Why is most writing so bad? All you need to do is pick up any legal contract, academic article, or instructions for operating technical device to see an example of bad writing. It’s literally everywhere!
A few days ago I tuned into a discussion between Steven Pinker and Ian McEwan, two phenomenal thinkers and scholars. I include a short note about each below. The discussion was so captivating and filled with morsels, I listened to it again, this time with the aim to capture the high points and share with you.
Pinker opened with the question I posit above and came up with three hypotheses:
•Bad writing is a deliberate choice to confuse the reader, or to cover up lack of substance. But there are people who have great things to say but still their writing sucks, so maybe there is another reason?
•Perhaps we should blame digital media that’s forcing us to communicate in 140 characters and speak in abbreviations? But then, we don’t have enough evidence to substantiate that point.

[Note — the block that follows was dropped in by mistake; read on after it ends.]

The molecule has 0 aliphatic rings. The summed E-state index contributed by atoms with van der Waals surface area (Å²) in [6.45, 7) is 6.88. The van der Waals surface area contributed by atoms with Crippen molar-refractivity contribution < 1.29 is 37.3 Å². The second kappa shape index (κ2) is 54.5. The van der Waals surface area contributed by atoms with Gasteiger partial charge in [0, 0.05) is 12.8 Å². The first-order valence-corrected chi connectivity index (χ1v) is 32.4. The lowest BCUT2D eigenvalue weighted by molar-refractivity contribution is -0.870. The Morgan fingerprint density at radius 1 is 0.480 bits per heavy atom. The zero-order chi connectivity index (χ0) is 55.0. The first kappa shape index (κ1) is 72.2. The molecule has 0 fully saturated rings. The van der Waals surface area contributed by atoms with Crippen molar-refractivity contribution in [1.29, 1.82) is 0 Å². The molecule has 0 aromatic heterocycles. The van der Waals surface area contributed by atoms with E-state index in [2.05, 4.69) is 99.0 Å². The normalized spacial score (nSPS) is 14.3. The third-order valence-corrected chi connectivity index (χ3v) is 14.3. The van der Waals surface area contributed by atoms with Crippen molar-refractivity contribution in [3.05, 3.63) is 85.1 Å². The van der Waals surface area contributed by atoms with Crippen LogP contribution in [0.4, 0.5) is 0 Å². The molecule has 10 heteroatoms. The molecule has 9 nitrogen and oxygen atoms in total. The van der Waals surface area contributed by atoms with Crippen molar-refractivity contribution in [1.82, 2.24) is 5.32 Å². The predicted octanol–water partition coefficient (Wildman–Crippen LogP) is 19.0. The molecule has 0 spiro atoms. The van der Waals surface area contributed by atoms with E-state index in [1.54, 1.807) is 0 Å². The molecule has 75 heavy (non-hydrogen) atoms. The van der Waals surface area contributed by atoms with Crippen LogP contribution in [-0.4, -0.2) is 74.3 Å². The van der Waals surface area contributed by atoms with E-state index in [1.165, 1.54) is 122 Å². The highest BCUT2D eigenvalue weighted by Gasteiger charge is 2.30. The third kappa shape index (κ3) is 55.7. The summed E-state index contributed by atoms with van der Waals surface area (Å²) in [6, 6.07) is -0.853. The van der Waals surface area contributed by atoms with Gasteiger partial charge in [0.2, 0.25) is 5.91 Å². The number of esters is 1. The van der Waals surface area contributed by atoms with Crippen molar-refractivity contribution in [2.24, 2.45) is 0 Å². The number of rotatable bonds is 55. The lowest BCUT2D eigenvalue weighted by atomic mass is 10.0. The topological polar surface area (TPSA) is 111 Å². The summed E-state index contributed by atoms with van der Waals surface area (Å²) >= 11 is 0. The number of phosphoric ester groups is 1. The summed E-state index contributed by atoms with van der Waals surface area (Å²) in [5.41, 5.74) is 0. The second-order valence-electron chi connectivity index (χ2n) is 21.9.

•Final conclusion: Bad writing has nothing to do with an era, it’s always been with us, since the invention of the printing press.
So how could we remedy this malady? What are some of the techniques we can incorporate in our writing to make it better? Below are the few things I learned from the lecture, adding some of my own commentary and interpretation.
Pinker spoke partly tongue-in-cheek about the use of commas to split infinities, adjuncts, dangling modifiers and nuanced usage of words, which changes all the time, by the way. For those with insatiable appetite for such fine distinctions and controversies, I include a link to the live presentation HERE, which is quite phenomenal and entertaining.
Enjoy, and let me know whether this post was helpful to you!
A quick note on the presenters: Steven Pinker is a Canadian-born American cognitive scientist, psychologist, linguist, and popular science author of sixteen books, including the acclaimed and heavily researched tome “The Better Angels of Our Nature: Why Violence Has Declined” (2011). Ian McEwan is an English novelist and screenwriter. In 2008, The Times featured him on their list of “The 50 greatest British writers since 1945.” He is the author of the highly awarded “Atonement” (2002).